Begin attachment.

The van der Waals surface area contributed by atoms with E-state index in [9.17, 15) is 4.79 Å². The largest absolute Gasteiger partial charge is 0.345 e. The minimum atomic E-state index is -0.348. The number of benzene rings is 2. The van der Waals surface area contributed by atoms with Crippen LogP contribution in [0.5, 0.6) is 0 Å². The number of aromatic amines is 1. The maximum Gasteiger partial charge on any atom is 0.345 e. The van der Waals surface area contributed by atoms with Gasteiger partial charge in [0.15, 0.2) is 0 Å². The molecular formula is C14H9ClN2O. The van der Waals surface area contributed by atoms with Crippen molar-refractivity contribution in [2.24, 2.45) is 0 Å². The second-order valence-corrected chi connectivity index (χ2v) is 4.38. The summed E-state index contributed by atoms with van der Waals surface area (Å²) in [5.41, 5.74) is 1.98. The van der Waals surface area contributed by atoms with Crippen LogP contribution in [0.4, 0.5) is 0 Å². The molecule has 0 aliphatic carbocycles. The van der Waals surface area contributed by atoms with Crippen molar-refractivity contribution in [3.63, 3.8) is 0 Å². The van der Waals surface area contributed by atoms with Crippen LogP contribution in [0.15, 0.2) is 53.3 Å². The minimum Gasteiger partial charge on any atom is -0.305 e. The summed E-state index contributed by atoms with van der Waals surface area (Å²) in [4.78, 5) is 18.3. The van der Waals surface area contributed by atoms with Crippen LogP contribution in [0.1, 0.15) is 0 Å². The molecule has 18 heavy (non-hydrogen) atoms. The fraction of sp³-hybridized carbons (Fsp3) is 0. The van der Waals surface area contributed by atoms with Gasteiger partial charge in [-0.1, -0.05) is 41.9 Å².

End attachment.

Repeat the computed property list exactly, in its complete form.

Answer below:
The van der Waals surface area contributed by atoms with E-state index in [9.17, 15) is 4.79 Å². The largest absolute Gasteiger partial charge is 0.345 e. The minimum atomic E-state index is -0.348. The number of benzene rings is 2. The van der Waals surface area contributed by atoms with Crippen LogP contribution in [0.5, 0.6) is 0 Å². The number of aromatic amines is 1. The maximum Gasteiger partial charge on any atom is 0.345 e. The van der Waals surface area contributed by atoms with Gasteiger partial charge in [0.15, 0.2) is 0 Å². The molecular formula is C14H9ClN2O. The van der Waals surface area contributed by atoms with Crippen molar-refractivity contribution in [2.24, 2.45) is 0 Å². The second-order valence-corrected chi connectivity index (χ2v) is 4.38. The summed E-state index contributed by atoms with van der Waals surface area (Å²) in [5.41, 5.74) is 1.98. The van der Waals surface area contributed by atoms with Crippen LogP contribution in [0.4, 0.5) is 0 Å². The molecule has 0 aliphatic carbocycles. The van der Waals surface area contributed by atoms with Crippen molar-refractivity contribution in [3.63, 3.8) is 0 Å². The van der Waals surface area contributed by atoms with Crippen LogP contribution in [0.15, 0.2) is 53.3 Å². The minimum Gasteiger partial charge on any atom is -0.305 e. The summed E-state index contributed by atoms with van der Waals surface area (Å²) in [4.78, 5) is 18.3. The van der Waals surface area contributed by atoms with Crippen LogP contribution in [0.1, 0.15) is 0 Å². The molecule has 18 heavy (non-hydrogen) atoms. The fraction of sp³-hybridized carbons (Fsp3) is 0. The van der Waals surface area contributed by atoms with Gasteiger partial charge in [-0.1, -0.05) is 41.9 Å².